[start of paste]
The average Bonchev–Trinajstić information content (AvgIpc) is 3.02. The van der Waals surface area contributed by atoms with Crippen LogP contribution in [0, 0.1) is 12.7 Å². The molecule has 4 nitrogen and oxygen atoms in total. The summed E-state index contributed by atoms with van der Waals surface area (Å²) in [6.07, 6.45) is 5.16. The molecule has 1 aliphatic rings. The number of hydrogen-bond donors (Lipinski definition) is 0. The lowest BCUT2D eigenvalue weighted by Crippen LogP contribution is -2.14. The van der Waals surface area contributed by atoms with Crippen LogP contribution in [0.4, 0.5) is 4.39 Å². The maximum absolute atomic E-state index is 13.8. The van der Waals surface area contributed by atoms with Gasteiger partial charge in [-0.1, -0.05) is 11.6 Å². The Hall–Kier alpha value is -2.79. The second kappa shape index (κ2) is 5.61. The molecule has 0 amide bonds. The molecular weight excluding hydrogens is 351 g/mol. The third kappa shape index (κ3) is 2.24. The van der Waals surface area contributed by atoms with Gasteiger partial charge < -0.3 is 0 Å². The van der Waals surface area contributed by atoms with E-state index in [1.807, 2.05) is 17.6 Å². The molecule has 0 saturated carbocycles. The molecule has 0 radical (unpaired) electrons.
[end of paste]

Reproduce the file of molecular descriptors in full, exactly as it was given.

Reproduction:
The average Bonchev–Trinajstić information content (AvgIpc) is 3.02. The van der Waals surface area contributed by atoms with Crippen LogP contribution in [0, 0.1) is 12.7 Å². The molecule has 4 nitrogen and oxygen atoms in total. The summed E-state index contributed by atoms with van der Waals surface area (Å²) in [6.07, 6.45) is 5.16. The molecule has 1 aliphatic rings. The number of hydrogen-bond donors (Lipinski definition) is 0. The lowest BCUT2D eigenvalue weighted by Crippen LogP contribution is -2.14. The van der Waals surface area contributed by atoms with Crippen LogP contribution in [0.4, 0.5) is 4.39 Å². The maximum absolute atomic E-state index is 13.8. The van der Waals surface area contributed by atoms with Gasteiger partial charge in [-0.1, -0.05) is 11.6 Å². The Hall–Kier alpha value is -2.79. The second kappa shape index (κ2) is 5.61. The molecule has 0 amide bonds. The molecular weight excluding hydrogens is 351 g/mol. The third kappa shape index (κ3) is 2.24. The van der Waals surface area contributed by atoms with Gasteiger partial charge < -0.3 is 0 Å². The van der Waals surface area contributed by atoms with E-state index in [1.807, 2.05) is 17.6 Å². The molecule has 0 saturated carbocycles. The molecule has 0 radical (unpaired) electrons.